When in power Hitler also implemented a quite socialist programme. Like F.D. Roosevelt, he provided employment by a much expanded programme of public works (including roadworks) and his Kraft durch Freude (“power through joy”) movement was notable for such benefits as providing workers with subsidized holidays at a standard that only the rich could formerly afford. And while Hitler did not nationalize all industry, there was extensive compulsory reorganization of it and tight party control over it. It might be noted that even in the post-war Communist bloc there was never total nationalization of industry. In fact, in Poland, most agriculture always remained in private hands.
e details of how socialist the German economy was under the Nazis, see Reisman. Excerpt:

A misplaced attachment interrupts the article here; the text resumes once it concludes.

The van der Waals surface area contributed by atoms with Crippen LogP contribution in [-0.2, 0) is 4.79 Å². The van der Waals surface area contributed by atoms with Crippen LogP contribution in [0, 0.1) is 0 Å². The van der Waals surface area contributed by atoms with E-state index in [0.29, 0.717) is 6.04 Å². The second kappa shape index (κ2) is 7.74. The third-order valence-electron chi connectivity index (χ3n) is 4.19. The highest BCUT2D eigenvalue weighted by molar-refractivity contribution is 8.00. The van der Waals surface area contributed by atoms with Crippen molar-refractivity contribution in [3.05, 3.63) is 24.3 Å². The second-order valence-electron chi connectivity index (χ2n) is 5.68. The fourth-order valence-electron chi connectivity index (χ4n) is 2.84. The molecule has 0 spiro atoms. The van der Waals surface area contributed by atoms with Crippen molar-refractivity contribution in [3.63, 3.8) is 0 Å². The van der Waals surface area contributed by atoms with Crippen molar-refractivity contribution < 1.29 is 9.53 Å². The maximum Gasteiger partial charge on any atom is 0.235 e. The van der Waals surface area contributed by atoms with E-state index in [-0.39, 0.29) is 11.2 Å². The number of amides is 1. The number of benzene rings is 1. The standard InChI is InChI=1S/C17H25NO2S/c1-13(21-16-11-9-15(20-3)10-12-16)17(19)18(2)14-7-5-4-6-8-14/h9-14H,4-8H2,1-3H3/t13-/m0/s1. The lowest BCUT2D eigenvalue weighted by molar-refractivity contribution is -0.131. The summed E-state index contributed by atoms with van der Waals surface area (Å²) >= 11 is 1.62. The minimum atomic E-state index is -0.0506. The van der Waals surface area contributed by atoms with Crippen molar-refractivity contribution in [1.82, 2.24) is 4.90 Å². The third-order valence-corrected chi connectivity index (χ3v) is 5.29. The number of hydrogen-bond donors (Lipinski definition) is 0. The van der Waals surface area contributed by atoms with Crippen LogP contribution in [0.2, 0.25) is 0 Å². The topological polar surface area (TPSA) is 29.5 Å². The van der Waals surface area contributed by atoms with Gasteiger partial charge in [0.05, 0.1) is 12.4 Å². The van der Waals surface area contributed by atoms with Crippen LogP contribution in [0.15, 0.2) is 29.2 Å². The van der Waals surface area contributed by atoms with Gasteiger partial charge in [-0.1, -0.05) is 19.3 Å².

“What Mises identified was that private ownership of the means of production existed in name only under the Nazis and that the actual substance of ownership of the means of production resided in the German government. For it was the German government and not the nominal private owners that exercised all of the substantive powers of ownership: it, not the nominal private owners, decided what was to be produced, in what quantity, by what methods, and to whom it was to be distributed, as well as what prices would be charged and what wages would be paid, and what dividends or other income the nominal private owners would be permitted to receive. The position of the alleged private owners, Mises showed, was reduced essentially to that of government pensioners.